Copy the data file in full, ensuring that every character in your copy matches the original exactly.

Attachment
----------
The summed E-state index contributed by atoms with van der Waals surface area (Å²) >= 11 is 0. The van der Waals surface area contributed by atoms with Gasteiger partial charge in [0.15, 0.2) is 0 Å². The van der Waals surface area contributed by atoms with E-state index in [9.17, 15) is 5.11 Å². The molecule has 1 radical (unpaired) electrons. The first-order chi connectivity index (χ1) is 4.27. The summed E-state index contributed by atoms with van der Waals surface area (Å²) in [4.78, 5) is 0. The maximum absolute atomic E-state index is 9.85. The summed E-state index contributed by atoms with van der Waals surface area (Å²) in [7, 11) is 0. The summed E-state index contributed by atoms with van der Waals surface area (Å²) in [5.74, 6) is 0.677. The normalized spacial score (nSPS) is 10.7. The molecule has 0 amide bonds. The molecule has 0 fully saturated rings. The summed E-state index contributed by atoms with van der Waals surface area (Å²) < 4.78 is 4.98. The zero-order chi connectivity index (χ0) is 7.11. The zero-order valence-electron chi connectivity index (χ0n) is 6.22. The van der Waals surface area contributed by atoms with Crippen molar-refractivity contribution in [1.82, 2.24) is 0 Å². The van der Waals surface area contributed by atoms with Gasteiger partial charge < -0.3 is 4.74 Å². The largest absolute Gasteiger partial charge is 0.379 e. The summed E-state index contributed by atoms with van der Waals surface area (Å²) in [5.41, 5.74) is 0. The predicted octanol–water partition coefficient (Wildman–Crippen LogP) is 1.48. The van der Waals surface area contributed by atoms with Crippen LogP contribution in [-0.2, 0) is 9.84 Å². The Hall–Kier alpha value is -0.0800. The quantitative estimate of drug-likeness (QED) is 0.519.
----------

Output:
The summed E-state index contributed by atoms with van der Waals surface area (Å²) >= 11 is 0. The van der Waals surface area contributed by atoms with Gasteiger partial charge in [0.15, 0.2) is 0 Å². The van der Waals surface area contributed by atoms with E-state index in [9.17, 15) is 5.11 Å². The molecule has 1 radical (unpaired) electrons. The first-order chi connectivity index (χ1) is 4.27. The summed E-state index contributed by atoms with van der Waals surface area (Å²) in [4.78, 5) is 0. The maximum absolute atomic E-state index is 9.85. The summed E-state index contributed by atoms with van der Waals surface area (Å²) in [7, 11) is 0. The summed E-state index contributed by atoms with van der Waals surface area (Å²) in [5.74, 6) is 0.677. The normalized spacial score (nSPS) is 10.7. The molecule has 0 amide bonds. The molecule has 0 fully saturated rings. The summed E-state index contributed by atoms with van der Waals surface area (Å²) < 4.78 is 4.98. The zero-order chi connectivity index (χ0) is 7.11. The zero-order valence-electron chi connectivity index (χ0n) is 6.22. The van der Waals surface area contributed by atoms with Crippen molar-refractivity contribution in [1.82, 2.24) is 0 Å². The van der Waals surface area contributed by atoms with Gasteiger partial charge < -0.3 is 4.74 Å². The largest absolute Gasteiger partial charge is 0.379 e. The summed E-state index contributed by atoms with van der Waals surface area (Å²) in [5.41, 5.74) is 0. The predicted octanol–water partition coefficient (Wildman–Crippen LogP) is 1.48. The van der Waals surface area contributed by atoms with Crippen LogP contribution in [-0.2, 0) is 9.84 Å². The Hall–Kier alpha value is -0.0800. The quantitative estimate of drug-likeness (QED) is 0.519.